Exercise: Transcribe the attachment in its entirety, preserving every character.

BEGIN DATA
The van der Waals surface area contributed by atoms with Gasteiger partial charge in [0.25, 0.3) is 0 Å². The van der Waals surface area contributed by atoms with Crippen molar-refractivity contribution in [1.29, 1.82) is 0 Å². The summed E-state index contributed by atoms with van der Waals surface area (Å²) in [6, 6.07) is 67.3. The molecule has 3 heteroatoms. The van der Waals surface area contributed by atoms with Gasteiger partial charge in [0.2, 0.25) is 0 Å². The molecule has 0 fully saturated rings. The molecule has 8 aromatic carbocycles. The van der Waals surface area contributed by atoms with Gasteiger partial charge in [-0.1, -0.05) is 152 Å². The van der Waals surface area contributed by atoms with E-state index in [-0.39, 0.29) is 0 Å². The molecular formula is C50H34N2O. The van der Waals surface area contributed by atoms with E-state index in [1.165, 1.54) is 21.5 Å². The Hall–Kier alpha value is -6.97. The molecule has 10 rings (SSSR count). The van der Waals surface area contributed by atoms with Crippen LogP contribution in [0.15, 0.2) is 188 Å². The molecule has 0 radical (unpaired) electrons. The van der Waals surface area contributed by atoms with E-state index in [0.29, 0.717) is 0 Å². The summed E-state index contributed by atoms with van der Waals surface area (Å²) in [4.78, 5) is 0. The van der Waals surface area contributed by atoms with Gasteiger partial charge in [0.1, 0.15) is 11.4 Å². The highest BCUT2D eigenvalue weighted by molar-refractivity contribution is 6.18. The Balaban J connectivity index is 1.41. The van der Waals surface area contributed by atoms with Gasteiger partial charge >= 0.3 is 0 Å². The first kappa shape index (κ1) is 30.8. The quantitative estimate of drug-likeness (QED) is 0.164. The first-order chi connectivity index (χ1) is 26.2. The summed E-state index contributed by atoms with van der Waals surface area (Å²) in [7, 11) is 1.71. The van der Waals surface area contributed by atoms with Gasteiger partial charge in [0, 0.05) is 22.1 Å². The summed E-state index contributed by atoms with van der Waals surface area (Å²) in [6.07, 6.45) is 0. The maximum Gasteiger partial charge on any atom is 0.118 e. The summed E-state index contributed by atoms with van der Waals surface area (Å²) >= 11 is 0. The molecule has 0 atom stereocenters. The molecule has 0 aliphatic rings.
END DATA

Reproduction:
The van der Waals surface area contributed by atoms with Gasteiger partial charge in [0.25, 0.3) is 0 Å². The van der Waals surface area contributed by atoms with Crippen molar-refractivity contribution in [1.29, 1.82) is 0 Å². The summed E-state index contributed by atoms with van der Waals surface area (Å²) in [6, 6.07) is 67.3. The molecule has 3 heteroatoms. The van der Waals surface area contributed by atoms with Gasteiger partial charge in [0.2, 0.25) is 0 Å². The molecule has 0 fully saturated rings. The molecule has 8 aromatic carbocycles. The van der Waals surface area contributed by atoms with Gasteiger partial charge in [-0.1, -0.05) is 152 Å². The van der Waals surface area contributed by atoms with E-state index in [-0.39, 0.29) is 0 Å². The molecular formula is C50H34N2O. The van der Waals surface area contributed by atoms with E-state index in [1.165, 1.54) is 21.5 Å². The Hall–Kier alpha value is -6.97. The molecule has 10 rings (SSSR count). The van der Waals surface area contributed by atoms with Crippen LogP contribution in [0.15, 0.2) is 188 Å². The molecule has 0 radical (unpaired) electrons. The van der Waals surface area contributed by atoms with E-state index in [0.29, 0.717) is 0 Å². The summed E-state index contributed by atoms with van der Waals surface area (Å²) in [4.78, 5) is 0. The van der Waals surface area contributed by atoms with Gasteiger partial charge in [0.1, 0.15) is 11.4 Å². The highest BCUT2D eigenvalue weighted by molar-refractivity contribution is 6.18. The Balaban J connectivity index is 1.41. The van der Waals surface area contributed by atoms with Gasteiger partial charge >= 0.3 is 0 Å². The first kappa shape index (κ1) is 30.8. The quantitative estimate of drug-likeness (QED) is 0.164. The first-order chi connectivity index (χ1) is 26.2. The summed E-state index contributed by atoms with van der Waals surface area (Å²) in [7, 11) is 1.71. The van der Waals surface area contributed by atoms with Gasteiger partial charge in [0, 0.05) is 22.1 Å². The summed E-state index contributed by atoms with van der Waals surface area (Å²) in [6.07, 6.45) is 0. The maximum Gasteiger partial charge on any atom is 0.118 e. The summed E-state index contributed by atoms with van der Waals surface area (Å²) >= 11 is 0. The molecule has 0 atom stereocenters. The molecule has 0 aliphatic rings.